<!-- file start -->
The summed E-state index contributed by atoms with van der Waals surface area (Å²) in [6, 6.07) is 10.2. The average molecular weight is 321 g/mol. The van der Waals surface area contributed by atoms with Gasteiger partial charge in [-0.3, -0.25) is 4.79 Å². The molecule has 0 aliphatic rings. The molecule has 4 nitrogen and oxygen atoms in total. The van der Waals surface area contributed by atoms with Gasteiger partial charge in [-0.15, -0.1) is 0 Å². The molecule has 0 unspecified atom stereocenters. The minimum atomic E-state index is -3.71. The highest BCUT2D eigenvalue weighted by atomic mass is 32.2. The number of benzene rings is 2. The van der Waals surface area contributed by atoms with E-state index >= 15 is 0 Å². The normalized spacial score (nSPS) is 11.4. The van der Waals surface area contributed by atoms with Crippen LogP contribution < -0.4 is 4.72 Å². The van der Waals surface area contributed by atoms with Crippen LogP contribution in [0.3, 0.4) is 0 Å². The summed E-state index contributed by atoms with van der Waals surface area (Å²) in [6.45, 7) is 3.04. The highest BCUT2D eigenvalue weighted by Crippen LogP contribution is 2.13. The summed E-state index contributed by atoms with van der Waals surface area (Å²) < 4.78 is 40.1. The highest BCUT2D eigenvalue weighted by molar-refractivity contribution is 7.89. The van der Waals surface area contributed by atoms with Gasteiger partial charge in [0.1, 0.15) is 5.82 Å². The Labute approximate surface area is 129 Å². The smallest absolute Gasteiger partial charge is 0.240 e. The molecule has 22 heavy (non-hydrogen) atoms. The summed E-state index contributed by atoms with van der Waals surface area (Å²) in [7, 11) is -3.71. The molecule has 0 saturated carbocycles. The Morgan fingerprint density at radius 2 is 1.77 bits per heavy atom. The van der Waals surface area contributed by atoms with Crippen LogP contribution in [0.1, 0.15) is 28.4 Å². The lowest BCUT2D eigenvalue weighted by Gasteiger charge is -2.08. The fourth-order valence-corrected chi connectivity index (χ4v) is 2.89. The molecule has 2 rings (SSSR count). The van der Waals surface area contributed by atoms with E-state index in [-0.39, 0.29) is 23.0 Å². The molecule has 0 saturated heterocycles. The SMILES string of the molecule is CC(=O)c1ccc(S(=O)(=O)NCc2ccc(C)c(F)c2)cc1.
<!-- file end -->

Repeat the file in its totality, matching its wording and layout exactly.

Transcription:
The summed E-state index contributed by atoms with van der Waals surface area (Å²) in [6, 6.07) is 10.2. The average molecular weight is 321 g/mol. The van der Waals surface area contributed by atoms with Gasteiger partial charge in [-0.3, -0.25) is 4.79 Å². The molecule has 0 aliphatic rings. The molecule has 4 nitrogen and oxygen atoms in total. The van der Waals surface area contributed by atoms with Gasteiger partial charge in [-0.15, -0.1) is 0 Å². The molecule has 0 unspecified atom stereocenters. The minimum atomic E-state index is -3.71. The highest BCUT2D eigenvalue weighted by atomic mass is 32.2. The number of benzene rings is 2. The van der Waals surface area contributed by atoms with E-state index >= 15 is 0 Å². The normalized spacial score (nSPS) is 11.4. The van der Waals surface area contributed by atoms with Crippen LogP contribution < -0.4 is 4.72 Å². The van der Waals surface area contributed by atoms with Crippen LogP contribution in [0.3, 0.4) is 0 Å². The summed E-state index contributed by atoms with van der Waals surface area (Å²) in [6.45, 7) is 3.04. The highest BCUT2D eigenvalue weighted by Crippen LogP contribution is 2.13. The summed E-state index contributed by atoms with van der Waals surface area (Å²) < 4.78 is 40.1. The highest BCUT2D eigenvalue weighted by molar-refractivity contribution is 7.89. The van der Waals surface area contributed by atoms with Gasteiger partial charge in [0.1, 0.15) is 5.82 Å². The Labute approximate surface area is 129 Å². The smallest absolute Gasteiger partial charge is 0.240 e. The molecule has 22 heavy (non-hydrogen) atoms. The summed E-state index contributed by atoms with van der Waals surface area (Å²) in [7, 11) is -3.71. The molecule has 0 saturated carbocycles. The Morgan fingerprint density at radius 2 is 1.77 bits per heavy atom. The van der Waals surface area contributed by atoms with Crippen LogP contribution in [0.1, 0.15) is 28.4 Å². The lowest BCUT2D eigenvalue weighted by Gasteiger charge is -2.08. The fourth-order valence-corrected chi connectivity index (χ4v) is 2.89. The molecule has 2 rings (SSSR count). The van der Waals surface area contributed by atoms with E-state index in [-0.39, 0.29) is 23.0 Å². The molecule has 0 saturated heterocycles. The SMILES string of the molecule is CC(=O)c1ccc(S(=O)(=O)NCc2ccc(C)c(F)c2)cc1.